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Vlad Coric, Biohaven CEO

Vlad Coric charts course for new Bio­haven with neu­ro­science push and Big Phar­ma vets on board

What’s Biohaven without its CGRP portfolio? That’s what CEO Vlad Coric is tasked with deciding as he maps out the new Biohaven post-Pfizer takeover.

Pfizer officially scooped up Biohaven’s CGRP assets on Monday, including blockbuster migraine drug Nurtec and the investigational zavegepant, for $11.6 billion. As a result, Coric spun the broader pipeline into an independent company on Tuesday — with the same R&D team behind Nurtec but about 1,000 fewer staffers and a renewed focus on neuroscience and rare disease.

In AstraZeneca's latest campaign, wild eosinophils called Phils personify the acting up often seen in uncontrolled asthma

As­traZeneca de­buts an­noy­ing pur­ple ‘Phil’ crea­tures, per­son­i­fied asth­ma eosinophils ‘be­hav­ing bad­ly’

There are some odd-looking purple creatures lurking around the halls of AstraZenca lately. The “Phil” character cutouts are purple, personified eosinophils with big buggy eyes and wide mouths, and they’re a part of AZ’s newest awareness effort to help people understand eosinophilic asthma.

The “Asthma Behaving Badly” characters aren’t only on the walls at AZ to show the new campaign to employees, however. The “Phils” are also showing up online on the campaign website, and in digital and social ads and posts on Facebook and Instagram.

Ying Huang, Legend CEO

Lentivi­ral vec­tor ramp-up: J&J and Leg­end to in­vest $500M in New Jer­sey man­u­fac­tur­ing to sup­port Carvyk­ti

In response to a question on manufacturing scale at Legend Biotech’s R&D day yesterday, the company’s top exec said its partnership with Johnson & Johnson will be doubling its investment in its New Jersey manufacturing center and will be investing a total of $500 million.

With an eye on their BCMA-directed CAR-T therapy Carvykti (cilta-cel), approved in February as a fifth-line treatment for multiple myeloma, Legend CEO Ying Huang said that the ramp-up in production and the decision to manufacture its own lentiviral vectors — currently in shortage worldwide — means they won’t have to deal with that shortage.

Kite Phar­ma gets FDA to sign off on new Cal­i­for­nia-based vec­tor man­u­fac­tur­ing fa­cil­i­ty

Kite Pharma just got FDA approval to kick off operations at a new manufacturing campus.

The cancer-focused, CAR-T cell therapy player made the announcement Monday, saying that the federal regulatory agency gave the green light to Kite’s 100,000 square-foot, retroviral vector manufacturing facility in Oceanside, CA.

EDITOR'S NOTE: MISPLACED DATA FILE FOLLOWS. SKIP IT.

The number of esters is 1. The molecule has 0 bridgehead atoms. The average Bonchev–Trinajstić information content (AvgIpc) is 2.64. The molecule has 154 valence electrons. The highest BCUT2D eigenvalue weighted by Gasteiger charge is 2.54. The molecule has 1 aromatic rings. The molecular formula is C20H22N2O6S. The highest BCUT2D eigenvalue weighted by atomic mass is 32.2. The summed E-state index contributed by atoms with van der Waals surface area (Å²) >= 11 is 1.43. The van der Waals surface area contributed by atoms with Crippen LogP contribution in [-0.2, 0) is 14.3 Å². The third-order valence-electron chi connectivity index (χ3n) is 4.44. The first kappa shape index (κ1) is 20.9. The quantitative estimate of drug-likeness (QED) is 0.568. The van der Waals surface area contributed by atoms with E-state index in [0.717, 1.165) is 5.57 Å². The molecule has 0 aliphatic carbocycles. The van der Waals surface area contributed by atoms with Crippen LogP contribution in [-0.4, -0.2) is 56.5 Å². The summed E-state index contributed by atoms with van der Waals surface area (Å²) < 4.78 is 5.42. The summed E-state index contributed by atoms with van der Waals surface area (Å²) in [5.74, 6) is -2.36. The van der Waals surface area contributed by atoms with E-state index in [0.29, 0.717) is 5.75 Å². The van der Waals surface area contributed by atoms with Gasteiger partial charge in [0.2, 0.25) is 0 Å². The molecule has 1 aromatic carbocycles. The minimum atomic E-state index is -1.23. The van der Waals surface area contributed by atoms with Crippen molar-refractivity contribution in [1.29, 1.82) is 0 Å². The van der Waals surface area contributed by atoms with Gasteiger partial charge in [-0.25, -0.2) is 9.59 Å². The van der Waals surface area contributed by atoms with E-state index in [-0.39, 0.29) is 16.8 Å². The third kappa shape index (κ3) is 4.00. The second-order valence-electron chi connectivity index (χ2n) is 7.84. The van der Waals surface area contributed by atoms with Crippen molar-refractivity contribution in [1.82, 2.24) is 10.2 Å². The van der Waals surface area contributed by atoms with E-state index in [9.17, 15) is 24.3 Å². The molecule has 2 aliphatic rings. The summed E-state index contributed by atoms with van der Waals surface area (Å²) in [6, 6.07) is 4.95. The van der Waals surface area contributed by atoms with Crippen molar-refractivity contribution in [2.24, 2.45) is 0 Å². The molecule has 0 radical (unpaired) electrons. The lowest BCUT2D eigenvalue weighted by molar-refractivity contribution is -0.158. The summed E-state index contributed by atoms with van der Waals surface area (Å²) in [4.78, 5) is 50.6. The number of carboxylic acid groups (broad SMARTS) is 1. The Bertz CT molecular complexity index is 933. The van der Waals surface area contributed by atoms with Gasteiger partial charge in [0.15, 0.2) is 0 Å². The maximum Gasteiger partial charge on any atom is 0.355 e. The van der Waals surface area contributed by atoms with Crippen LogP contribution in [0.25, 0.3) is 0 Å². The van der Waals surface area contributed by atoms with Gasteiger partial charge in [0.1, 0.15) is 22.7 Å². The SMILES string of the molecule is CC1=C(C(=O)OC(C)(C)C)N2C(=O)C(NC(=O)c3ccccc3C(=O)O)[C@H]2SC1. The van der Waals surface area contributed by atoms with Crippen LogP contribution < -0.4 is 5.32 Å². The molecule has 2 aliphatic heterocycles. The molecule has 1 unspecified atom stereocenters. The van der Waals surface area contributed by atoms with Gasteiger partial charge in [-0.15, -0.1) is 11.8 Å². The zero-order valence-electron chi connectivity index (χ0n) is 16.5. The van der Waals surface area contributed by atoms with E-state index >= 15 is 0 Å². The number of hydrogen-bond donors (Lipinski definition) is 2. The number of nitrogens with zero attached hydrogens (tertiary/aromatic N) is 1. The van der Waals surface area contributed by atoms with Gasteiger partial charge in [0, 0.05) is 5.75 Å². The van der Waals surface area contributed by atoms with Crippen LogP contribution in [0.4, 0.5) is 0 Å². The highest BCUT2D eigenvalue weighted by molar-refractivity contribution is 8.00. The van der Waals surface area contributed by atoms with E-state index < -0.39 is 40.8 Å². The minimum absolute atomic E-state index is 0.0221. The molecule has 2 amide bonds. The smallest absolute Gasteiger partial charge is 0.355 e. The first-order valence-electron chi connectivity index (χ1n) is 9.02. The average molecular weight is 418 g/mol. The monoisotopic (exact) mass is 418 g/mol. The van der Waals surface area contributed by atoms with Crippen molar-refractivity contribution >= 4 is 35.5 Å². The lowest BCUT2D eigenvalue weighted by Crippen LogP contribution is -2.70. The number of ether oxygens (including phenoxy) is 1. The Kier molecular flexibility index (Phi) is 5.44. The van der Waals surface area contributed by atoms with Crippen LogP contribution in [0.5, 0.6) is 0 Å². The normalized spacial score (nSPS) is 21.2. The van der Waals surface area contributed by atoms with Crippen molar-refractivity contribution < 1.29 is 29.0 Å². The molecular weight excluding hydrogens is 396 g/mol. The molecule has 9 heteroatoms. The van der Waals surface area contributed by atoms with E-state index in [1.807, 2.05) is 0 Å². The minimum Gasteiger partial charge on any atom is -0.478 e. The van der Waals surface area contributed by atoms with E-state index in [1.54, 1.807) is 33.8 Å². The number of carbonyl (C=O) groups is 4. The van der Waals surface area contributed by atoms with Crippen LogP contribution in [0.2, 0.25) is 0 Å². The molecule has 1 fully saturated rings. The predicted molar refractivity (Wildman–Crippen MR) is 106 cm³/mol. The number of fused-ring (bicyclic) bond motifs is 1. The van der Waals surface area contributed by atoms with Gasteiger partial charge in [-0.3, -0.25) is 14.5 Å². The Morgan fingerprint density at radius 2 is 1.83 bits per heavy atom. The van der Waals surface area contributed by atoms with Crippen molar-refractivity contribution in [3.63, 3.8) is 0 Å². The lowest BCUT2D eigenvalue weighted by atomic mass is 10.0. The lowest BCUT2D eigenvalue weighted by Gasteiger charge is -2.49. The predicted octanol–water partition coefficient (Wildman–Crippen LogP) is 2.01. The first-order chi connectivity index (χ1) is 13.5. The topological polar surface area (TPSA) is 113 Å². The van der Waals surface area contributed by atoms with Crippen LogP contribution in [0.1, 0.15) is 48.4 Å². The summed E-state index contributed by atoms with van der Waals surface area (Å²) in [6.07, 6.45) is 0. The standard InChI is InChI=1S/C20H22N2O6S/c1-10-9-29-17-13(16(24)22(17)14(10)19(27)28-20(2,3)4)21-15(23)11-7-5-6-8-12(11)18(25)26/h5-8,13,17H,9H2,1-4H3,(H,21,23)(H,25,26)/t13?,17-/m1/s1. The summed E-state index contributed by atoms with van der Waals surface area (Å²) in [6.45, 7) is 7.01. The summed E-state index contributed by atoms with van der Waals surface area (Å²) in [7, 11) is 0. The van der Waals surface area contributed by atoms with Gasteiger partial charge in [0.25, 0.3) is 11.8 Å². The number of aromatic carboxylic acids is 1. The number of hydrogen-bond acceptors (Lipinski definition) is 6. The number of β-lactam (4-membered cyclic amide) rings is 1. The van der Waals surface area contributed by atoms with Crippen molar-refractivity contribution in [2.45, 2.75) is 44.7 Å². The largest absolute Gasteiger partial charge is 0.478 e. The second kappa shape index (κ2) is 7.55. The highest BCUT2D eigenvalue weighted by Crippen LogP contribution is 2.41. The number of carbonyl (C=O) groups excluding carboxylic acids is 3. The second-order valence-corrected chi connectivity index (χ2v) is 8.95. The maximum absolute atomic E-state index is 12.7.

Kite’s global head of technical operations Chris McDonald tells Endpoints News that the facility has been in the works for about four years, after Kite teamed up with its parent company Gilead. Gilead acquired Kite Pharma for just shy of $12 billion in 2017.

Christophe Bourdon, Leo Pharma CEO

Leo Phar­ma looks 'be­yond the skin' in atopic der­mati­tis aware­ness cam­paign

As Leo Pharma aims to take on heavyweight champ Dupixent in atopic dermatitis, the company is launching “AD Days Around the World,” an awareness campaign documenting real patient stories across Europe.

The project, unveiled on Monday, spotlights four patients: Marjolaine, Laura, Julia and África from France, Italy, Germany and Spain, respectively, in short video clips on the challenges of living with AD, the most common form of eczema.

Take­da to pull key hy­poparathy­roidism drug from the mar­ket en­tire­ly by end of 2024 af­ter years of man­u­fac­tur­ing woes

Takeda on Tuesday morning made an announcement that almost 3,000 people with the rare disease known as hypoparathyroidism were fearing.

Due to unresolved supply issues and manufacturing woes, Takeda said it will cut its losses and discontinue its hypoparathyroidism drug, known as Natpara (parathyroid hormone), halting all manufacturing of the drug by the end of 2024, but the entire inventory will be available until depleted or expired, a company spokesperson said via email.

Marc Dunoyer, Alexion CEO (AstraZeneca via YouTube)

Up­dat­ed: As­traZeneca nabs a small rare dis­ease gene ther­a­py play­er for 667% pre­mi­um

AstraZeneca is kicking off the fourth quarter with a little M&A Monday for a gene editing player recently overcoming a second clinical hold to its only program in human studies.

The Big Pharma and its subsidiary Alexion are buying out little LogicBio for $2.07 per share. That’s good for a massive 667% premium over its Friday closing price, when it headed into the weekend at 27 cents and just weeks after Nasdaq said LogicBio would have to delist, which has been put on hold as the biotech requests a hearing. It’s one of two biotech deals to commence October, alongside the news of Incyte buying a vitiligo-focused biotech.